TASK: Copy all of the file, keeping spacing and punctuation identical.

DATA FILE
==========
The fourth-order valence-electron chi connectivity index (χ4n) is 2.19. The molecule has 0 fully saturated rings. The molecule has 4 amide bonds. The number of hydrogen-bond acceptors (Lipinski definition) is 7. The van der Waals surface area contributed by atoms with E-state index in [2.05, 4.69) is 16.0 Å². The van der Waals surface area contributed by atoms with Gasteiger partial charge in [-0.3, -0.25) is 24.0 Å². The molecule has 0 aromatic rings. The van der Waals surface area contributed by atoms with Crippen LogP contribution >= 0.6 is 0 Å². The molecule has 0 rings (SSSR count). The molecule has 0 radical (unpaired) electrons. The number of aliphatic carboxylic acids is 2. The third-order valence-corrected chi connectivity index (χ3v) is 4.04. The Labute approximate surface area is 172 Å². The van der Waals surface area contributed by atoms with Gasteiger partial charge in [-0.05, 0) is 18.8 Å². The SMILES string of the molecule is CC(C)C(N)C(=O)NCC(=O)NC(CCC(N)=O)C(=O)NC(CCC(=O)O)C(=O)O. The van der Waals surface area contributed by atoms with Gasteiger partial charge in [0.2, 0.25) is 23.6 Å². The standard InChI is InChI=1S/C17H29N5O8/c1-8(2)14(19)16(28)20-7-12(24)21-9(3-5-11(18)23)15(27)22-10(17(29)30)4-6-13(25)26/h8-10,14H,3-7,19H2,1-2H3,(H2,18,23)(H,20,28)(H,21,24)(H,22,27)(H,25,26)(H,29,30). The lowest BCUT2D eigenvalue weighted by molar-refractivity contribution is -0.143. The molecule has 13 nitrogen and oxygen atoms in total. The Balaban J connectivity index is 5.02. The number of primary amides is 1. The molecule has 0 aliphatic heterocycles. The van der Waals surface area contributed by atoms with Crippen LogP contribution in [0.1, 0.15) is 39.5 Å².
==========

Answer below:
The fourth-order valence-electron chi connectivity index (χ4n) is 2.19. The molecule has 0 fully saturated rings. The molecule has 4 amide bonds. The number of hydrogen-bond acceptors (Lipinski definition) is 7. The van der Waals surface area contributed by atoms with E-state index in [2.05, 4.69) is 16.0 Å². The van der Waals surface area contributed by atoms with Gasteiger partial charge in [-0.3, -0.25) is 24.0 Å². The molecule has 0 aromatic rings. The van der Waals surface area contributed by atoms with Crippen LogP contribution >= 0.6 is 0 Å². The molecule has 0 rings (SSSR count). The molecule has 0 radical (unpaired) electrons. The number of aliphatic carboxylic acids is 2. The third-order valence-corrected chi connectivity index (χ3v) is 4.04. The Labute approximate surface area is 172 Å². The van der Waals surface area contributed by atoms with Gasteiger partial charge in [-0.05, 0) is 18.8 Å². The SMILES string of the molecule is CC(C)C(N)C(=O)NCC(=O)NC(CCC(N)=O)C(=O)NC(CCC(=O)O)C(=O)O. The van der Waals surface area contributed by atoms with Gasteiger partial charge in [0.2, 0.25) is 23.6 Å². The standard InChI is InChI=1S/C17H29N5O8/c1-8(2)14(19)16(28)20-7-12(24)21-9(3-5-11(18)23)15(27)22-10(17(29)30)4-6-13(25)26/h8-10,14H,3-7,19H2,1-2H3,(H2,18,23)(H,20,28)(H,21,24)(H,22,27)(H,25,26)(H,29,30). The lowest BCUT2D eigenvalue weighted by molar-refractivity contribution is -0.143. The molecule has 13 nitrogen and oxygen atoms in total. The Balaban J connectivity index is 5.02. The number of primary amides is 1. The molecule has 0 aliphatic heterocycles. The van der Waals surface area contributed by atoms with Crippen LogP contribution in [0.1, 0.15) is 39.5 Å².